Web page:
The deductibility of training expenses in terms of section 11(a) of the Income Tax Act
06 November 2014
Posted by: Author: SAIT Technical
Author: SAIT Technical
Q: A business
wants to deduct training expenditure in terms of section 11(a) of the Income
Tax Act. What proof is needed to justify that the training was in production of
income and actually incurred?
The training still needs to be performed but was already
paid for. My view is that as long as the training is in the production of
income (closely related to business activities), the deduction of the training
expense will be allowed if a valid invoice is kept as proof that the training
A: You state that
the training was already paid for, but the still needs to be performed. We assume that the section 23H limitation
It is true that the taxpayer bears the burden of proving
that an amount or item is deductible or may be set-off – refer to section
102(1)(b) of the Tax Administration Act.
A valid invoice would certainly be necessary to meet this burden and
should provide detail of the expense.
The detail can also be provided by means of other documents.
We agree that the deduction needs to qualify in terms of
section 11(a) and not be prohibited by section 23(g). We accept that you are happy that the expense
is not of a capital nature. The only
other requirement then is that the expenditure must be actually incurred in the
production of the income. You correctly
referred to the following passage from the judgment of Corbett JA in
Commissioner for Inland Revenue v Standard Bank of South Africa Ltd 1985 (4) SA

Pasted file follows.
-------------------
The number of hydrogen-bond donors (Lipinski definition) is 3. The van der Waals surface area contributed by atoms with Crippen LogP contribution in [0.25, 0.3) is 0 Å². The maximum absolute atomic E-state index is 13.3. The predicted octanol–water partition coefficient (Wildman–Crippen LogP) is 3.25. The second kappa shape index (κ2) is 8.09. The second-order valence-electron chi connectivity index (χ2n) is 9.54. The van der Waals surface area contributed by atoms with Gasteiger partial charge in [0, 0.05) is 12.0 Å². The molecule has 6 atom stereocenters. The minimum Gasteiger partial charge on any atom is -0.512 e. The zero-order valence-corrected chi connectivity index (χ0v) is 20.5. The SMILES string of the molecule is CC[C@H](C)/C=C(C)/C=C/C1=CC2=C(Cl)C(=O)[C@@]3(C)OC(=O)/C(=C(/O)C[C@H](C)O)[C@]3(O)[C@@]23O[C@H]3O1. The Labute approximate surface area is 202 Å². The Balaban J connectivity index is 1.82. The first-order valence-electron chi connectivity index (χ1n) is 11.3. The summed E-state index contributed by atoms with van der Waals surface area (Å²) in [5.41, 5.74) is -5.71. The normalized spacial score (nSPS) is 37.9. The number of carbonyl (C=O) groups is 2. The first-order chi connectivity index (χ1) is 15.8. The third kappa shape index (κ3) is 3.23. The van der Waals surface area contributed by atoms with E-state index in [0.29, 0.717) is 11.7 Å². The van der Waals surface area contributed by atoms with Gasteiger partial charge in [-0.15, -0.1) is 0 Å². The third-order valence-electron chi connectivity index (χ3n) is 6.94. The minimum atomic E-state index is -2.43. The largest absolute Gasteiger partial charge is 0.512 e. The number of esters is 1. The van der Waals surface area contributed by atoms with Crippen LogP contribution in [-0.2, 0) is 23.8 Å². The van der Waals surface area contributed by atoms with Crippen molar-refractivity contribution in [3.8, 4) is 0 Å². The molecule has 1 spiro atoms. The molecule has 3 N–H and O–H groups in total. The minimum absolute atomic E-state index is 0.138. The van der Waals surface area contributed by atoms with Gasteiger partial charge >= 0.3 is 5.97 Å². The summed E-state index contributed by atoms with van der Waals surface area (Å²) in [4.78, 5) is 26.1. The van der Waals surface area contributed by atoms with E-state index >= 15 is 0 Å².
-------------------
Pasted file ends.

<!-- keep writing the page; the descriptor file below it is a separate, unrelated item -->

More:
485(A) at 500H-J:
'Generally, in deciding whether money outlayed by a taxpayer
constitute expenditure incurred in the production of income (in terms of the
general deduction formula) important and sometimes overriding factors are the
purpose of the expenditure and what the expenditure actually effects; and in
this regard the closeness of the connection between the expenditure and the
income-earning operations must be assessed.'
As to how close this connection must be, the court in Port
Elizabeth Electric Tramway Co v Commissioner for Inland Revenue 1936 CPD 241
explained that '…income is produced by the performance of a series of acts and
attendant upon them are expenses. Such expenses are deductible expenses
provided that they are so closely linked to such acts as to be regarded as part
of the cost of performing them... The purpose of the act entailing expenditure
must be looked to. If it is performed for the purpose of earning income, then
the expenditure attendant upon it is deductible' (at 245).
Both the above were quoted from the Warner Bros case.
Disclaimer: Nothing in this query and answer should be construed as
constituting tax advice or a tax opinion. An expert should be consulted for
advice based on the facts and circumstances of each transaction/case. Even
though great care has been taken to ensure the accuracy of the answer, SAIT do
not accept any responsibility for consequences of decisions taken based on this
query and answer. It remains your own responsibility to consult the relevant
primary resources when taking a decision.